Two notes about loving ugly things: (1) What is ugly is usually functional, and function is a virtue. (2) You’ll have to repeat that to yourself often because your prettier, richer, more stylish, less functionally minded friends will never stop ridiculing the ugly objects you cherish most.
I’ve been wearing Dansko clogs since I got my first restaurant job at 15 years old. I showed up in Steve Madden penny loafers with a chunky heel (very cool in 1998). A server pointed at my shoes and asked, “You’re gonna wear those?” By the end of my shift, my feet were bleeding, and I actually had to skateboard home barefoot. I purchased Danskos the next day.
Is there anything sexier than the phrase “medical clogs”? Those are Danskos at their heart. The notorious clunky-but-kitschy shoes were designed for nurses who spend all day on their feet, and were soon adopted by restaurant folk who also spend all day standing, lifting, spinning, and sprinting. Once your feet slip into their invisible arch support, you’ll understand. They instantly create better alignment, better posture — things that deteriorate in normal shoes.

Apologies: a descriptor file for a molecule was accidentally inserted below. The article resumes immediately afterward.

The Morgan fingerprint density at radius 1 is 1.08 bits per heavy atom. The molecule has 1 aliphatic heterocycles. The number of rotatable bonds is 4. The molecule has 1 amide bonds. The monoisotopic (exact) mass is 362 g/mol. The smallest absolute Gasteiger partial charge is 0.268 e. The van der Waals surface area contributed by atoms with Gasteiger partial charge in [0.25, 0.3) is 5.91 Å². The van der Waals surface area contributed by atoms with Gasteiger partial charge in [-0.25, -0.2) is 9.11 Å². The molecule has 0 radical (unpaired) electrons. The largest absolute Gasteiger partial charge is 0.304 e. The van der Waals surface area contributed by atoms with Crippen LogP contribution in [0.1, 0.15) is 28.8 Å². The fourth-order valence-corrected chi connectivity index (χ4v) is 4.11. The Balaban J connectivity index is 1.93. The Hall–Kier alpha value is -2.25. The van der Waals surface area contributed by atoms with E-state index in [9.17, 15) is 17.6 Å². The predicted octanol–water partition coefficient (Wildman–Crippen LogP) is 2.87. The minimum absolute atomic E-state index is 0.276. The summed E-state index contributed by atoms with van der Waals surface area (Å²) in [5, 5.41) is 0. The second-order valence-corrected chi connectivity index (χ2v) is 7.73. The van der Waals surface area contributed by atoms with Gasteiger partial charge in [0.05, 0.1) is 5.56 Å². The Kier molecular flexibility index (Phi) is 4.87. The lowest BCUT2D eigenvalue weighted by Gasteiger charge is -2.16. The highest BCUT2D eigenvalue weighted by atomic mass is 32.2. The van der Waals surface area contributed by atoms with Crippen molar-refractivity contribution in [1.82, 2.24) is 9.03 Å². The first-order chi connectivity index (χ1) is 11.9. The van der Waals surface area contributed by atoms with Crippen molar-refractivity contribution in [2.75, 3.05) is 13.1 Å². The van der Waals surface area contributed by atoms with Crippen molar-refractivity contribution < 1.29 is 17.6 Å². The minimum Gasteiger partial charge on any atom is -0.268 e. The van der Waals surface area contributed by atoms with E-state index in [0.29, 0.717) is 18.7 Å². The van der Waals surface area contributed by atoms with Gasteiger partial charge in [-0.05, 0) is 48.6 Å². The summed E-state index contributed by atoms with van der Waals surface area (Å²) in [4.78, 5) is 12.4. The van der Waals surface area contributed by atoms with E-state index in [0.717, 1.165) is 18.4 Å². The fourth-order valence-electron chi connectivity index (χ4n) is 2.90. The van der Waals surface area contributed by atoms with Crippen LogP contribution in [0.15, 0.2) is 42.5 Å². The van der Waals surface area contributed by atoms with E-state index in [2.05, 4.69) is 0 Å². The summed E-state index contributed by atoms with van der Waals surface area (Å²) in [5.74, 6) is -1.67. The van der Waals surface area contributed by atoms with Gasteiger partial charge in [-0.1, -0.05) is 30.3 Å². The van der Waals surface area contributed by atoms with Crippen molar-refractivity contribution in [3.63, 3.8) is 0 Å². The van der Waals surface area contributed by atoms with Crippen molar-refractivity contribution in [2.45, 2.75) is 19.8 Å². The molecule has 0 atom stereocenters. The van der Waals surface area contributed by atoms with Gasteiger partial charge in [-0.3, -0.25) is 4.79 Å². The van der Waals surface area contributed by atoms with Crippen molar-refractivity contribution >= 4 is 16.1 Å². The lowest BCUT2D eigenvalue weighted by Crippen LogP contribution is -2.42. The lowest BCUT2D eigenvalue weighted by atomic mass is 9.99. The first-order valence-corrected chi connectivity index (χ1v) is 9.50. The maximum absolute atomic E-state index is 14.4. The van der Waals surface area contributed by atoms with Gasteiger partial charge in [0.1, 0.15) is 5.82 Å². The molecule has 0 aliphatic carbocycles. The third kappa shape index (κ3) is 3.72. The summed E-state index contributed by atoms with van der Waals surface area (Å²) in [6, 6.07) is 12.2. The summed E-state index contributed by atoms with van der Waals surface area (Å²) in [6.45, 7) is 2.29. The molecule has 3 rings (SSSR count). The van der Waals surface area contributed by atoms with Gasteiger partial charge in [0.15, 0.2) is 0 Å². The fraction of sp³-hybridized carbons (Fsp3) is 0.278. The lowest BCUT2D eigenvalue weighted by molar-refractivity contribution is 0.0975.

So why do I get so much abuse from my loved ones? Because many years ago, I took my Danskos to the streets. I wear them with sundresses, jean shorts, and with thick woolen socks and cuffed jeans in the winter. I like the height they give me, and I like the weight of them, the way they hit the floor with emphasis. If I’m being totally honest, I like that they keep me grounded now that I’m not in a restaurant every day.
All the same, my car was recently broken into. They stole everything — iPhone cord, Rag & Bone ankle boots, leather jacket, Bensimon tennis shoes I bought in Paris. And sitting on the front seat, pristine, shining, were my Danskos. Untouchable.
“Too ugly to steal. It’s a sign,” my sister said. “Yep,” I replied, “that these are the only shoes I’m meant to wear.”